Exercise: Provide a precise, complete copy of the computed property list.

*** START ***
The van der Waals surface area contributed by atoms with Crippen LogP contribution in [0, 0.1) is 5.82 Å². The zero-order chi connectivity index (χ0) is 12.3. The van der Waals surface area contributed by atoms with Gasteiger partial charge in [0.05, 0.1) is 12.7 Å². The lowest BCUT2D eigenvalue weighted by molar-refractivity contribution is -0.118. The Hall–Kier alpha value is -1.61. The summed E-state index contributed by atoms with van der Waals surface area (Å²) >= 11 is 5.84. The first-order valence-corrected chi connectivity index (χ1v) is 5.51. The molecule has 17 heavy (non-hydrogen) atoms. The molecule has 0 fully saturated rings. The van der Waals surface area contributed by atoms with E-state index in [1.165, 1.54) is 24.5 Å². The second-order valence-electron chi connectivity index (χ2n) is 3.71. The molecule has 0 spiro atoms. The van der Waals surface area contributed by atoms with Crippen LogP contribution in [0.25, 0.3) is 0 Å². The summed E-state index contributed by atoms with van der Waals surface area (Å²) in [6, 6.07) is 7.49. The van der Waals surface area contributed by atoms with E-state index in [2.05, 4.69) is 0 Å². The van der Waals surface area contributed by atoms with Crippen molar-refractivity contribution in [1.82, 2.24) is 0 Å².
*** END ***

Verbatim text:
The van der Waals surface area contributed by atoms with Crippen LogP contribution in [0, 0.1) is 5.82 Å². The zero-order chi connectivity index (χ0) is 12.3. The van der Waals surface area contributed by atoms with Gasteiger partial charge in [0.05, 0.1) is 12.7 Å². The lowest BCUT2D eigenvalue weighted by molar-refractivity contribution is -0.118. The Hall–Kier alpha value is -1.61. The summed E-state index contributed by atoms with van der Waals surface area (Å²) >= 11 is 5.84. The first-order valence-corrected chi connectivity index (χ1v) is 5.51. The molecule has 17 heavy (non-hydrogen) atoms. The molecule has 0 fully saturated rings. The van der Waals surface area contributed by atoms with E-state index in [1.165, 1.54) is 24.5 Å². The second-order valence-electron chi connectivity index (χ2n) is 3.71. The molecule has 0 spiro atoms. The van der Waals surface area contributed by atoms with Crippen LogP contribution in [0.25, 0.3) is 0 Å². The summed E-state index contributed by atoms with van der Waals surface area (Å²) in [6, 6.07) is 7.49. The van der Waals surface area contributed by atoms with E-state index in [2.05, 4.69) is 0 Å². The van der Waals surface area contributed by atoms with Crippen molar-refractivity contribution in [1.82, 2.24) is 0 Å².